established these rights are in countries, the more likely that globalized supply networks will consider locating in those countries—including in the United States.
How successful is the United States in attracting segments of global supply chains? Data on investments by U.S. and foreign multinational corporations indicate that the United States has been an attractive market for foreign direct investments (FDI, investments in a controlling interest [at least 10% of equity] in productive assets by a foreign corporation). In 2007, FDI in the United States was $232.8 billion of which $144.9 billion (62%) came from Europe. Of the total, $108.1 billion (46%) was in manufacturing.38 On balance, however, U.S. corporations invest more abroad in productive assets than foreigners invest in the United States. In 2007, U.S. direct investment abroad was $313.8 billion with $55.2 billion (18%) invested in foreign manufacturing. 39
Labor costs are one of the most controversial aspects of globalized manufacturing chains.40 The argument is that U.S. companies are “shipping jobs overseas” or “outsourcing jobs” in search of cheap labor to reduce costs of production.41 In 2006, for example, hourly compensation costs for production workers were $23.82 in the United States, $25.74 in Canada, $3.72 in Mexico, $14.72 in Korea, $34.21 in Germany, and an estimated $0.67 in China. 42
One of the major drivers of globalized manufacturing networks has been to internalize differences in labor costs within the supply chain. Companies match wages, productivity, and skills with the variety of tasks required in the production process. Tasks requiring skilled workers, such as design, engineering, research and development, and marketing, tend to be located in high wage areas (such as the United States, Europe, Japan, and Singapore), while those requiring low skilled workers, such as assembly and packaging, tend to be located in low wage areas. Companies that produce in the United States also must do such skill and wage matching (such as Caterpillar or Boeing) by locating assembly or supplying plants in lower cost regions and by establishing global supply chains to import certain parts or materials from lower cost countries in Asia, Latin America, and elsewhere. In most cases, companies with assembly plants in the United States buy some manufacturing inputs from abroad.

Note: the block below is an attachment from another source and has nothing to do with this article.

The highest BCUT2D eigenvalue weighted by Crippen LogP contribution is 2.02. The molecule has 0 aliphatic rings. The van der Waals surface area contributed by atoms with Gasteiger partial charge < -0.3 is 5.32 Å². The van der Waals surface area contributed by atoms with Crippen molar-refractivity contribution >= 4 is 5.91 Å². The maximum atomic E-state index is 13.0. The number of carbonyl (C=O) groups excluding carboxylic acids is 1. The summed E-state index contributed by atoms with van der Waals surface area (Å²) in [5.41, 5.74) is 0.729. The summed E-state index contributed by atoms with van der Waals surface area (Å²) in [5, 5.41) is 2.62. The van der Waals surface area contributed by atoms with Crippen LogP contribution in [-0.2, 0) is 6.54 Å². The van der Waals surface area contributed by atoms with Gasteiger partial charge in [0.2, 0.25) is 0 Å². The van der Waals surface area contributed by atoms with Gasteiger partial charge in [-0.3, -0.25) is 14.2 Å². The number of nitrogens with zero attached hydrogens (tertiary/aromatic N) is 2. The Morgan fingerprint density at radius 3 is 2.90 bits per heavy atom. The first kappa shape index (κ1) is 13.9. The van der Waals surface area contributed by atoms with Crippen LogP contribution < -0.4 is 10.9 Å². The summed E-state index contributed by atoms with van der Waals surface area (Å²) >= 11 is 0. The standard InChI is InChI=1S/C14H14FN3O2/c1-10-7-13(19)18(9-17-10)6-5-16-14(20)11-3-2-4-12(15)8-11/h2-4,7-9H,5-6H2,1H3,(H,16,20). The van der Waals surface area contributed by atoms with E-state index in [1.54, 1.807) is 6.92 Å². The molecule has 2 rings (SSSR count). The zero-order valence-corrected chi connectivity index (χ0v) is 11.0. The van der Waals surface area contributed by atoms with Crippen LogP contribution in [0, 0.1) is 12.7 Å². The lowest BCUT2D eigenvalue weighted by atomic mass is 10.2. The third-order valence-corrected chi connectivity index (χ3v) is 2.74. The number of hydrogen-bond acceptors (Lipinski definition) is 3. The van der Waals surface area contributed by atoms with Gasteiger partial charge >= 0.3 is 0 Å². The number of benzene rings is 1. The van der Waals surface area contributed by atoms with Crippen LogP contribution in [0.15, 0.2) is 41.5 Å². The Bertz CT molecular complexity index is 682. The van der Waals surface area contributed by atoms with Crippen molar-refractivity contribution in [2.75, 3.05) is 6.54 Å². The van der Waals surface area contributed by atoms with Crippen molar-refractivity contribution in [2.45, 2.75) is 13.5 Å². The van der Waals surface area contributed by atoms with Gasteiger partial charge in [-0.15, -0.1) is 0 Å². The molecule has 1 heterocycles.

38 U.S. Bureau of Economic Analysis, Foreign direct Investment in the U.S.: Country and Industry Detail for Capital Inflows, 2007, accessed January 27, 2009.
39 U.S. Bureau of Economic Analysis, U.S. Direct Investment Abroad: Country and Industry Detail for Capital, accessed January 27, 2009.
See CRS Report RL34091, Globalization, Worker Insecurity, and Policy Approaches, by Raymond J. Ahearn.
41 CRS Report RS21883, Outsourcing and Insourcing Jobs in the U.S. Economy: An Overview of Evidence Based on Foreign Investment Data, by James K. Jackson; CRS Report RL32292, Offshoring (a.k.a. Offshore Outsourcing) and Job Insecurity Among U.S. Workers, by Linda Levine.
42 U.S. Bureau of Labor Statistics, “International Comparisons of Hourly Compensation Costs in Manufacturing, 2006,” Economic News Release USDL: 08-0093, January 25, 2008.